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Please note that the content on this page is continually evolving. If you have a question that is not answered on this page, please email the Risk Management Office.
Emergency management questions and answers
In mid 2010, senior managers at Massey University requested a formal review of the University’s emergency management arrangements. A formal review was completed by the appointed project team during the first three quarters of 2011.
The review acknowledged areas of good practice; set up a policy and strategic emergency management framework; and produced a recommended programme of work which will enable the University to meet international best practice standards.
Since then each campus has formed an Emergency Management Team (which is responsible for managing emergencies on the campus) and developed Emergency Operations Centres (EOCs). Massey University’s three campuses now have a common Emergency Response Plan which enables emergency management team members from one campus to go to the aid of another campus if there is a large-scale emergency at one campus.
Campus Emergency Management Team members participate in regular training and emergency exercises in order to help them be prepared to respond to real emergency events.
More information about Massey’s emergency management arrangements can be found on the following webpages:
We are in the process of a complete revision of our emergency plans and procedures. We are currently revising our Campus Emergency Response Plan and are developing the University Crisis Management Plan. These documents provide guidance to members of our Emergency Management Team about the structure for, and principles of, emergency response at Massey. The next step is to redevelop procedures that are specific to each Campus, and this is the point where we will need some advice regarding how to best support people with disabilities or special requirements. This will take place during 2016 & 2017.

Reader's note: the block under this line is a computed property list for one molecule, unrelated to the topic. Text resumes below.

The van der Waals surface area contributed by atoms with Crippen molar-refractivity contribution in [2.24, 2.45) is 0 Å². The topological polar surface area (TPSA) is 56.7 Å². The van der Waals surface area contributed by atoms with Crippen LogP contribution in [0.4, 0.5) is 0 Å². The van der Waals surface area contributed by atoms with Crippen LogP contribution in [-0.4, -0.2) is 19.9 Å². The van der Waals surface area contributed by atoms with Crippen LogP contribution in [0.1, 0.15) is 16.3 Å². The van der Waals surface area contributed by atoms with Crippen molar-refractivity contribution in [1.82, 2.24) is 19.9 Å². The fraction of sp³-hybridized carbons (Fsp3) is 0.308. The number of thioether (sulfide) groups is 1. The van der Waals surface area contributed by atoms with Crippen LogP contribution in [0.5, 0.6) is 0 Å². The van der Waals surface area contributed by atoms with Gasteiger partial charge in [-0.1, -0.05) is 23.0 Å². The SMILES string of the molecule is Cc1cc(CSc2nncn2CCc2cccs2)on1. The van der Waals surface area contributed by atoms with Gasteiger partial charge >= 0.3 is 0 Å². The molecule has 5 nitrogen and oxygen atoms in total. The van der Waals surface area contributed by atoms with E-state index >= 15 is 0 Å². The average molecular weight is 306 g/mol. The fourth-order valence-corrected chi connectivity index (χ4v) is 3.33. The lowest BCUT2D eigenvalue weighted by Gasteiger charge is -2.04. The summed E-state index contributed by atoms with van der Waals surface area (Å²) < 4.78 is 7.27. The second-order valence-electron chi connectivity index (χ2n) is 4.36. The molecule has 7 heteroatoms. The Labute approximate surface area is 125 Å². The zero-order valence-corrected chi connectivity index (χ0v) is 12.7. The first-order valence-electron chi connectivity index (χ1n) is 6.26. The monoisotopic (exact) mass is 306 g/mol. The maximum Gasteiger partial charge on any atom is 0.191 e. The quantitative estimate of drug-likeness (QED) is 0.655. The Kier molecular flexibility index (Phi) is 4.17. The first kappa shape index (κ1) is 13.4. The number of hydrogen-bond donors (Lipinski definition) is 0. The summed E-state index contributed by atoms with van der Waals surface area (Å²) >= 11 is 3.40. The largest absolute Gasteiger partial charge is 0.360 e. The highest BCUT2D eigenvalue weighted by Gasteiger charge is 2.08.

We are interested to hear from anyone who would like to be involved in this process, and in particular, people who would like to discuss how Massey can best take into account people with disabilities or special requirements when developing its emergency procedures. If you would like to be involved, please email the Risk Management Office.
Drop, cover, hold refers to the key actions to take if you feel an earthquake.
If you feel and earthquake and are near a desk, table or similar:
If you feel and earthquake and are not near a desk, table or similar:
The Ministry of Civil Defence & Emergency Management has prepared these videos about drop, cover, hold:
The aim of the ‘drop, cover and hold’ initiative is to reduce the likelihood of personal injury during an earthquake. If you are unable to follow one, or more, of the ‘drop, cover and hold’ steps for health or disability related reasons then you should still take those steps that are available to you, for example covering your head and neck.
More specific information about emergency preparedness for people with disabilities or special requirements can be found at the New Zealand Government website:
Yes, ‘drop, cover and hold’ is the best action to take during an earthquake.
It is the official advice of the New Zealand Government and has been developed collaboratively with expert agencies such as GNS Science, EQC and the Society of Earthquake Engineers.
More people are killed by being struck by falling objects as the result of an earthquake than by catastrophic building failure.
The Ministry of Civil Defence & Emergency Management has prepared two videos about drop, cover, hold; see the question and answer above.
New Zealand ShakeOut was a national earthquake drill and exercise held on 15th October 2015. It was hosted by the Ministry of Civil Defence & Emergency Management (MCDEM) and over one million people registered to take part, including Massey University staff and students.
The drill was the second nationwide event of its kind in New Zealand. The exercise consisted of a series of events and activities across the country, culminating in a nationwide Drop, Cover and Hold drill at 9:15 am on 15th October 2015. The Ministry of Civil Defence and Emergency Management had an ambitious goal of having one million New Zealanders take part in the Drop, Cover and Hold drill.
Massey's involvement was:
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Last updated on Thursday 12 January 2017